The evidence for Child’s involvement with the Confederate military seems to rest entirely on his 1923 pension application (read it here), which is fine as far as it goes. (See another example of the limits of Confederate pension records here.) But the pension application is very clear about what Childs’ (or Chiles’, as it’s given in the application) role was during the war as a servant — none of this vague “body soldier” business mentioned there.

It’s also important to note that, as is often the case with such applications, the case for Childs’ worthiness for such a pension was made not only on his wartime service to his master, but also on his continued adherence to the racial status quo antebellum in the South. “Wade has been a faithful, dependable negro [sic.],” his primary sponsor writes, “humble to white people and always willing to serve them.” Contrary to the assertions of the local SCV camp commander, this is hardly a case of Childs’ service being recognized by the state as being anything like that of white veterans, armed and in the ranks.

Make note also of the fact that, as of 1924, African Americans who had worked as laborers and teamsters, men whose activities were arguably more directly beneficial to the South’s military effort, were explicitly excluded from the pension program in favor of those men like Childs who had served individual white soldiers. Cooks and personal servants counted; the men who built earthworks and drove wagons did not. That was the policy of the state of South Carolina.

All of this is par for the course in “honoring” black Confederates, but there’s an additional element here that adds another layer of dubious research findings:

Barnes and her husband discovered that Childs’ brother Lewis was buried at Westview, a historically black cemetery. They concluded that Wade Childs must be buried there, too.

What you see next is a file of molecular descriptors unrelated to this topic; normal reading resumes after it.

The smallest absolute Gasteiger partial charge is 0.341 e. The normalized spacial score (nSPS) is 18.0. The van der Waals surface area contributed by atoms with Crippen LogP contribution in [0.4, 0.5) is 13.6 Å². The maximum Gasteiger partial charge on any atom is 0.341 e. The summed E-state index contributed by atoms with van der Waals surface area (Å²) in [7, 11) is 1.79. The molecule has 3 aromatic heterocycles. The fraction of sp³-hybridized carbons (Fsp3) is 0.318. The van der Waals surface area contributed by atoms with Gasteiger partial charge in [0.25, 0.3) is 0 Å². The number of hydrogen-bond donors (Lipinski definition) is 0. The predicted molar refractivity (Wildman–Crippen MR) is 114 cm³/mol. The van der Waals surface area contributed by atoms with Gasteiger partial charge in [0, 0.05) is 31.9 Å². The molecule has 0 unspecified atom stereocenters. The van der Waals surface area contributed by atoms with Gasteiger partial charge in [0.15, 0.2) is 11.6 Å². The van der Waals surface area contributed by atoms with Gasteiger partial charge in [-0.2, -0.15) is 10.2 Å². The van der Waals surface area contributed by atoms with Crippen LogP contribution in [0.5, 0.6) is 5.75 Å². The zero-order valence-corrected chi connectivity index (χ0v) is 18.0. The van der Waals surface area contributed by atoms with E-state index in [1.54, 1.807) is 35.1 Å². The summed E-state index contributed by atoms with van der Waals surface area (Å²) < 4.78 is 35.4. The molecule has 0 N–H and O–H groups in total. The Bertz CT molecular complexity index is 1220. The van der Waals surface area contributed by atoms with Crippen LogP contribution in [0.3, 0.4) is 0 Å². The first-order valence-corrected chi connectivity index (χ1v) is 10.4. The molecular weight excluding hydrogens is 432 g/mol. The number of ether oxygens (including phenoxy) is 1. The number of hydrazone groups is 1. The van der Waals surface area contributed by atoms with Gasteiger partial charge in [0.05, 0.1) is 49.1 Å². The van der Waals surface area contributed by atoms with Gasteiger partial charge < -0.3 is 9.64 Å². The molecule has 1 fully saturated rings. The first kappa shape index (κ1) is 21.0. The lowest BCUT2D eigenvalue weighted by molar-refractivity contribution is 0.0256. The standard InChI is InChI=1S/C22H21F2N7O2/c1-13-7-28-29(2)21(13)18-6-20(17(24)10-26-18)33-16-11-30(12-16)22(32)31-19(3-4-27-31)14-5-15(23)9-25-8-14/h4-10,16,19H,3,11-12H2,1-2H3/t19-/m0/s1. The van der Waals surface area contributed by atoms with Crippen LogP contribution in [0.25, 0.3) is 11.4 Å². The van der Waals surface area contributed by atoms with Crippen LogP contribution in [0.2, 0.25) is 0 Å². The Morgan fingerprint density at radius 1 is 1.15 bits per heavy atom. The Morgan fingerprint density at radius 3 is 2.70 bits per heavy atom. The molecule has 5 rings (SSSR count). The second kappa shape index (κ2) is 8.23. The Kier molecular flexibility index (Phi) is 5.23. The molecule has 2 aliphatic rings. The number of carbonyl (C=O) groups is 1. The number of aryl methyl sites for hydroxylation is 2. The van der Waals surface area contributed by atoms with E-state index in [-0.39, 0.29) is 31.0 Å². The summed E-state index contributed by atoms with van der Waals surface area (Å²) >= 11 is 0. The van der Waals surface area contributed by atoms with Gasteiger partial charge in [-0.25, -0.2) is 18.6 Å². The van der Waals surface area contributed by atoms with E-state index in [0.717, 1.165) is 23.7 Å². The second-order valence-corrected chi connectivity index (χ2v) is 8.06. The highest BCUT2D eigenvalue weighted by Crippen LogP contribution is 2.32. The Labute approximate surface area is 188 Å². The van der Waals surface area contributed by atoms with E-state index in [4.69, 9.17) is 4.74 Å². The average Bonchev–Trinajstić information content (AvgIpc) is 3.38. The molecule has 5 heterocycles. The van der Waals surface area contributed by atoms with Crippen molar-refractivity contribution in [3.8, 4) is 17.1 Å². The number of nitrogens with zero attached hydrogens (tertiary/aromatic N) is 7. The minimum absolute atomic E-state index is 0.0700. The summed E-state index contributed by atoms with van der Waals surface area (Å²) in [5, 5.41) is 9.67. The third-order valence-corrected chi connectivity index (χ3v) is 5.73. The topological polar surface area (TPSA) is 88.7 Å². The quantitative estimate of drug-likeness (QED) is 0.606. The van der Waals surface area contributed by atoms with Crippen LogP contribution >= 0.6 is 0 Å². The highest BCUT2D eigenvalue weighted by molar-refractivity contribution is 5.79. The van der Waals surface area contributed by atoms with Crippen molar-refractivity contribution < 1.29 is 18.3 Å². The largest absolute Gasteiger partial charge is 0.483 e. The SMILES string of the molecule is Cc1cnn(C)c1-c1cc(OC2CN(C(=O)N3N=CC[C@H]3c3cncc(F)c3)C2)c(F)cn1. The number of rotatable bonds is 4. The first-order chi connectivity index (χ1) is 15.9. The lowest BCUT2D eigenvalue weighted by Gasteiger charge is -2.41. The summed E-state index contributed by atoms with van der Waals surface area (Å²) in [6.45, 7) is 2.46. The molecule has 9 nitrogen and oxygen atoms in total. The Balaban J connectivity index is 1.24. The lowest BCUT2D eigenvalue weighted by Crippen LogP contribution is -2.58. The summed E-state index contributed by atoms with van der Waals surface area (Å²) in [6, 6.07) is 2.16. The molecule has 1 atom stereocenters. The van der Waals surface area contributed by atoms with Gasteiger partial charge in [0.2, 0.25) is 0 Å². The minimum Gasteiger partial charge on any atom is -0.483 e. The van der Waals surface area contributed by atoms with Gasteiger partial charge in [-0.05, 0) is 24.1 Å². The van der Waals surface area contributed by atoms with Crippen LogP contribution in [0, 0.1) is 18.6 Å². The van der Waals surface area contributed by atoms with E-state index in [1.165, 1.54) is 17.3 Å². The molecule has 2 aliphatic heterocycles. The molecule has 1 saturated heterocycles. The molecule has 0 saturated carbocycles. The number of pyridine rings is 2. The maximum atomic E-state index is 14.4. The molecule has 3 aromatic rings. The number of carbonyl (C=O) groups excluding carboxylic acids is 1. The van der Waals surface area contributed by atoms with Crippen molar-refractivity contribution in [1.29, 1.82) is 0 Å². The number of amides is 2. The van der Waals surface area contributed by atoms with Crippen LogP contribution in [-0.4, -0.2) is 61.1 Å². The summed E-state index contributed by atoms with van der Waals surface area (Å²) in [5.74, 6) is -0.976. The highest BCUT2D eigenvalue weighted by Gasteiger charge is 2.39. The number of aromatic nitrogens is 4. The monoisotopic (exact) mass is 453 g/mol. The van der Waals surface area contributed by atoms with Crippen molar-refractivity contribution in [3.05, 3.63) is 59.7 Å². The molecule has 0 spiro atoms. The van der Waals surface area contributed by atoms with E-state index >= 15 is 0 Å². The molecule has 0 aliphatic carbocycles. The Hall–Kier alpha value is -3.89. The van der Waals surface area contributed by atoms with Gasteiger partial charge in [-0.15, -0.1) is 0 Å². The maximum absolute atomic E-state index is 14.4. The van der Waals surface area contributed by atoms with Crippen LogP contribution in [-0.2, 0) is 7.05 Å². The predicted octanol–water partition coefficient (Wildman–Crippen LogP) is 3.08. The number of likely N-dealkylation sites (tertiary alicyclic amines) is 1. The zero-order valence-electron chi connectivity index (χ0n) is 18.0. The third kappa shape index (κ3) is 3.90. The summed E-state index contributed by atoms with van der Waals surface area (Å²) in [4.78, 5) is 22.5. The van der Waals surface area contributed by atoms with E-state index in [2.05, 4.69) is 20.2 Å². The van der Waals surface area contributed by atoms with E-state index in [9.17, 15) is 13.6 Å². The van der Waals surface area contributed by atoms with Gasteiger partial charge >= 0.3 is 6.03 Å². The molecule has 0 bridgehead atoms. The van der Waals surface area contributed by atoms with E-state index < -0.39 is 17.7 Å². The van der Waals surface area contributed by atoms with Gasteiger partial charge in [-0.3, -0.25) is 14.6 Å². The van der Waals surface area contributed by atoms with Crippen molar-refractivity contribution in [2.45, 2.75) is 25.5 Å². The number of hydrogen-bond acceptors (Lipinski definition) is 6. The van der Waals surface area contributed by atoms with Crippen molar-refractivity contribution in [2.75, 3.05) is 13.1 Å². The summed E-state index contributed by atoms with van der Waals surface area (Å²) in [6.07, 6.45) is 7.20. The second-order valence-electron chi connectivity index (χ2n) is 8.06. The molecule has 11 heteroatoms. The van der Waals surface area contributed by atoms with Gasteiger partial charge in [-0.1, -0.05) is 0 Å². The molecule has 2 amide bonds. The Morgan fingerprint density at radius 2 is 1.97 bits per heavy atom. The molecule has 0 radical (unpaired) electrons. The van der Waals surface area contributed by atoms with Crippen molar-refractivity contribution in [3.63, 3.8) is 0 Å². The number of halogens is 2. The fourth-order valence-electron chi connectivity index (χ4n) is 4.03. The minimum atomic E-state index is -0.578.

Westview’s military corner facing Reed Street is “wall-to-wall” with unmarked graves, Barnes said.

“I had been looking and found his brother there,” Barnes said. “It’s logical that he would be there since his brother is there. We don’t know where, but when we saw Lewis, we felt his was there, too.”

Yes, you read that right — they have no damn idea where Wade Childs is actually buried. They’re guessing, and placed a stone in that cemetery, on that spot, because they “felt” that was the spot, that it was “logical” to them. It’s a fake grave, just like the ones in Pulaski — with the exception that the folks in Tennessee at least added fine print noting that location of the person mentioned is unknown. No such truth-telling here.

To add an extra bit of irony, these noble defenders of Southron Honour™ put up a stone with a rounded top, like those of of U.S. veterans, not the peaked top usually used for former Confederates. How on earth did they get that one wrong?

I dare say these folks found a local African American man in the South Carolina pension rolls, and ended up so determined to commemorate their very own black Confederate that little details like, oh, actually knowing where he’s buried became irrelevant to putting up a marker and chalking up another “forgotten segment of South Carolina’s past.” Thank goodness these folks are only promoting heritage — if they called this half-baked foolishness history, they’d be laughed out of town.